The political world around the Pauls—retired Republican congressman Ron Paul and his son, sitting Kentucky senator Rand Paul—was roiled by mini-scandals last week.
Treated as most consequential by national media was, naturally, the one that touched on the senior Kentucky senator, Minority Leader Mitch McConnell. Last September, McConnell hired Jesse Benton, a former campaign higher-up for both Pauls, to run his 2014 re-election campaign. (Benton is also married to Valerie Pyeatt, Ron Paul's granddaughter and Rand's niece.)
Benton made national news last week when a former Paul campaign worker, Dennis Fusaro, leaked a tape to the press. In the recording, Benton told Fusaro that he was working for McConnell because of the job's possibilities to help Rand Paul. What's more, Benton said he was "holding my nose" while doing it.
A staffer lacking sincere love for his boss' politics isn't the most shocking political scandal. And as one Republican who works for libertarian causes within the party put it, "Jesse isn't known for being very circumspect about what he says."
Still, Benton quickly issued a stern restatement of his dedication to his boss: "It is truly sick that someone would record a private phone conversation I had out of kindness and use it to try to hurt me. I believe in Senator McConnell and am 100 percent committed to his re-election. Being selected to lead his campaign is one of the great honors of my life and I look forward to victory in November of 2014."
McConnell's office took the story lightly, releasing an image of Benton and McConnell together, each holding their nose and smiling.
This was likely intended to imply "Who cares? We aren't taking this seriously." Read more cynically, it could also be a sign that McConnell considers Benton as much a means to an end as Benton sees McConnell. That end, many watchers of both Paulian and Kentucky politics have long believed, was to bring some Paul mojo to a senator far from beloved by the Tea Party end of the Republican Party, and thus to prevent a primary challenge to McConnell.
That didn't work. First-time candidate Matt Bevin, a businessman involved in both asset management and bell manufacture, is running hard against McConnell from the Tea Party right. Bevin tells Kentucky crowds that he wants Kentucky to be a place for people to "expand" and "improve" their lives, that he opposes McConnell because of immigration amnesty, big bank bailouts, pay raises, and failing to defund ObamaCare, and that he blames the senior senator for failing to create more jobs in Kentucky. Not the most ringingly pro-liberty message, but it gets crowds riled.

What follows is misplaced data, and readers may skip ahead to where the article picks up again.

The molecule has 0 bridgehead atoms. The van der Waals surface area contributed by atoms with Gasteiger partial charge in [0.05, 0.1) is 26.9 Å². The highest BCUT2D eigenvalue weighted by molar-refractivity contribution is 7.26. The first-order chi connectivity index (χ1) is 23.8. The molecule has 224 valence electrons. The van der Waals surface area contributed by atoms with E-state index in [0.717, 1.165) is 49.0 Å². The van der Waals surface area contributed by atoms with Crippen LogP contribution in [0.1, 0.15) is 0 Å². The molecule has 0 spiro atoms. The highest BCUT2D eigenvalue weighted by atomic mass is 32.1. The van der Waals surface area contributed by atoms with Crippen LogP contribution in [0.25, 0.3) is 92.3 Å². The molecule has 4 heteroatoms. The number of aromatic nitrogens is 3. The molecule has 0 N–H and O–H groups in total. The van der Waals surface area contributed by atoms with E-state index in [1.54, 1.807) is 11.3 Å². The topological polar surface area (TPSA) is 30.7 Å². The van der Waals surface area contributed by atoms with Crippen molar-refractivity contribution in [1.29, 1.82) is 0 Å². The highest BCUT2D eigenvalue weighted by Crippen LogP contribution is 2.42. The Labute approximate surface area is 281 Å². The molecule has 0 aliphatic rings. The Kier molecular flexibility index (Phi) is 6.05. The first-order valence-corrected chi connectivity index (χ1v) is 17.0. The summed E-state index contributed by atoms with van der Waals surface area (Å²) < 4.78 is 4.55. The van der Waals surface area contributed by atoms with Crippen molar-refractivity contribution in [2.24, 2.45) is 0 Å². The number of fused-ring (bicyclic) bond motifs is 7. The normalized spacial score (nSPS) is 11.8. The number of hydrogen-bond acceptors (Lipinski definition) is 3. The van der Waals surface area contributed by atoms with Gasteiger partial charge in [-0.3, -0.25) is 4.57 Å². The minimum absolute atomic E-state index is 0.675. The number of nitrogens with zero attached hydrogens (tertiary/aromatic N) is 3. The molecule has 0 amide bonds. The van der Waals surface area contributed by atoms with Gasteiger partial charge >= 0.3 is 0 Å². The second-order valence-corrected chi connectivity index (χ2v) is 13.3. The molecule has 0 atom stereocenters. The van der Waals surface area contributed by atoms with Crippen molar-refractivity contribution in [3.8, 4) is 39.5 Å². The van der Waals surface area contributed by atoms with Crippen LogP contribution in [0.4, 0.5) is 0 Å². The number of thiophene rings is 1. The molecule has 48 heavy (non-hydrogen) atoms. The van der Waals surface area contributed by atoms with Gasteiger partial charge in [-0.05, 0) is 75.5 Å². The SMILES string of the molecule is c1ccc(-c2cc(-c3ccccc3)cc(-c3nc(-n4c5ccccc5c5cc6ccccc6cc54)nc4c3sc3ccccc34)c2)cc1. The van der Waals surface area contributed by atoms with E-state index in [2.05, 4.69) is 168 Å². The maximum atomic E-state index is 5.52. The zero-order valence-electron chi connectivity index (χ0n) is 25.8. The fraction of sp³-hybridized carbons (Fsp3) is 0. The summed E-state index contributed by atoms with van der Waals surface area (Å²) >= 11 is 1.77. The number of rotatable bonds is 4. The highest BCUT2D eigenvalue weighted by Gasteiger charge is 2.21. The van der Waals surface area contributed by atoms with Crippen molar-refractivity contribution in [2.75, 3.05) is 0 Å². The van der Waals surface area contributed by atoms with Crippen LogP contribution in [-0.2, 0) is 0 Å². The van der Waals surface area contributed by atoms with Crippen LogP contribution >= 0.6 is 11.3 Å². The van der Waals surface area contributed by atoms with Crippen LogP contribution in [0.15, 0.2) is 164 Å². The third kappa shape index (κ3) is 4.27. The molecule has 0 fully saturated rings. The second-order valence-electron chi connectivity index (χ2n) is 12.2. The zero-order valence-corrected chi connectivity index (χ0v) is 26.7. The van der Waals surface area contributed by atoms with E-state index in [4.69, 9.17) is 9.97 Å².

"Mitch has never had to explain himself with specificity to GOP primary voters, and I feel quite sure as he has to this time that he will be found lacking," says Dave Adams, who ran Rand Paul's primary campaign in 2010. (A campaign in which, as McConnell detractors in the Paul world can't resist pointing out, McConnell was firmly opposed to Paul.) "There's ample opportunity for an opponent to separate [McConnell] from the constitutionalist base, and this opponent in particular has proven solid effectiveness in doing that," Adams adds. McConnell has disappointed liberty-minded Kentuckians, Adams argues, with "votes for debt-laden budgets" and "voting to take away civil liberties, being an advocate for things like the PATRIOT Act." National reporters and analysts hanging out in Kentucky also see Bevin's challenge as substantial and potentially fatal to McConnell. The incumbent has barely majority approval ratings from Kentucky Republicans, and huge negatives from independents and Democrats.
Bevin jumped on Benton's comment, with a campaign spokeswoman saying Benton's jibe "shows that even McConnell's top guy realizes that his boss is not a true conservative, and after nearly 30 years of voting for big-government and big-spending bills, does not deserve to be reelected." McConnell, meanwhile, is stressing the potential importance to his state of having a possible majority leader as its representative. ("He doesn't have anything else," Adams says). McConnell has released a video that presents Bevin as a bad party man—why, he is known to have voted for the Constitution Party rather than George W. Bush in 2004. This may not be effective for those who see themselves dedicated more to conservative principles than Republican candidates.
This puts Rand Paul in a bit of a bind. Paul has endorsed McConnell but so far has avoided bashing Bevin. Bevin ain't mad at Rand Paul, according to a U.S. News and World Report article. "I like how he votes, I like what he stands for as a conservative, he's a true conservative who actually votes as he talks and actually takes action; those things I admire in him," he told them. "But Rand has, I think, other things on his on his potential horizon and he's trying to be as strategic as he can be in making decisions that are in those interests."
In other words, Rand Paul may run for president in 2016—and if he doesn't, he'll still have a reelection race to think of. Benton said more on that topic to a local Kentucky TV station WHAS-11, suggesting that the political machine behind McConnell's 2014 race could straight-up "fuse" with Paul's 2016 campaign team.